## Tutoring: composite numbers prime factorization (decomposing, breaking numbers down to their prime factors)

The fundamental theorem of arithmetic says that every integer larger than 1 can be written as a product of one or more prime numbers in a way that is unique, except for the order of the prime factors.

1 is not considered prime, so **the first prime number is 2**. If 1 were admitted as a prime, number 15 for example could be prime factorized as 3 × 5 and 1 × 3 × 5; these two representations would be considered different prime factorizations, so the theorem above would have to be modified.

Positive integers that are only dividing by themselves and by number 1 are called prime numbers. If a number is prime, it can not be factored down to other prime factors, it is divisible only by 1 and itself; the number itself is called an IMPROPER FACTOR (improper divisor). Some people also consider 1 as an improper factor.

A composite number is a positive integer that has at least one positive factor (divisor) other than 1 and the number itself. A composite number is also any positive integer larger than 1 that is not a prime number.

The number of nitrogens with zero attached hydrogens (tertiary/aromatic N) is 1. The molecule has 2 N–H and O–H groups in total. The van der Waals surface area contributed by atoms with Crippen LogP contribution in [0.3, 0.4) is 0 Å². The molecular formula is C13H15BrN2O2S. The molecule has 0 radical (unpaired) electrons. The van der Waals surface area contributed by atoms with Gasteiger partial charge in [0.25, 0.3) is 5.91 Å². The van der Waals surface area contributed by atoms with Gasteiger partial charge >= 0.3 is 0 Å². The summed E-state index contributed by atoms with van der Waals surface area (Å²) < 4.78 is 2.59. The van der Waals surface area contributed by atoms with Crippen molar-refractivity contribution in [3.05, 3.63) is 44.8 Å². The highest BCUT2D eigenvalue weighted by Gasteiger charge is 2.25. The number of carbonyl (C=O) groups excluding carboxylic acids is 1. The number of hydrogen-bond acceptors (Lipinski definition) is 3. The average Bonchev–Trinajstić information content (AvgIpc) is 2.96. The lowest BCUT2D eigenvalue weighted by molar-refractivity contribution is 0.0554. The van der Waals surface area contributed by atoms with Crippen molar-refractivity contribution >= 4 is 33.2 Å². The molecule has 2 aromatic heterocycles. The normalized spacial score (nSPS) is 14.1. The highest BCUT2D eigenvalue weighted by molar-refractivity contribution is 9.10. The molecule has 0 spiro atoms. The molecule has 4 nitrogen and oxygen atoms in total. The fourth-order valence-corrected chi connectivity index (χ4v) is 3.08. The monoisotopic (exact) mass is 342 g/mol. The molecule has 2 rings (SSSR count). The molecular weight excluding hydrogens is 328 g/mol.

A prime number can't be factored down to prime factors, but a number that is a composite can be, as it is shown bellow:

Example 1: 6 is divisible by 6, 3, 2 and 1, so 6 is not a prime, it's a composite number; 6 can be factored in different ways, as 1 × 6, or 1 × 2 × 3, or 2 × 3; but its prime factorization is always: 6 = 2 × 3.

Example 2: 120 can be factored in different ways, as 4 × 30 or 2 × 2 × 2 × 15 or 2 × 2 × 2 × 3 × 5; its prime factorization is always: 120 = 2^{3} × 3 × 5; this is the condensed form of writing, with exponents, of the longer: 120 = 2 × 2 × 2 × 3 × 5.

It is important to know about numbers prime factorization in order to calculate the greatest common factor GCF of numbers (also called the greatest common divizor GCD, or highest common factor, HCF) - GCF is needed when reducing (simplifying) fractions to the lowest terms, or to calculate the least common multiple, LCM - this is needed when adding or subtracting ordinary fractions...

Example of prime numbers: 2 is divisible only by 2 and 1, so 2 is a prime number; 13 is divisible only by 13 and 1, so 13 is a prime number;

**Please have a look at all the prime numbers, from 2 up to 100:** 2, 3, 5, 7, 11, 13, 17, 19, 23, 29, 31, 37, 41, 43, 47, 53, 59, 61, 67, 71, 73, 79, 83, 89, 97. Prime numbers are used as basic blocks when building the prime factorizations of the composite numbers.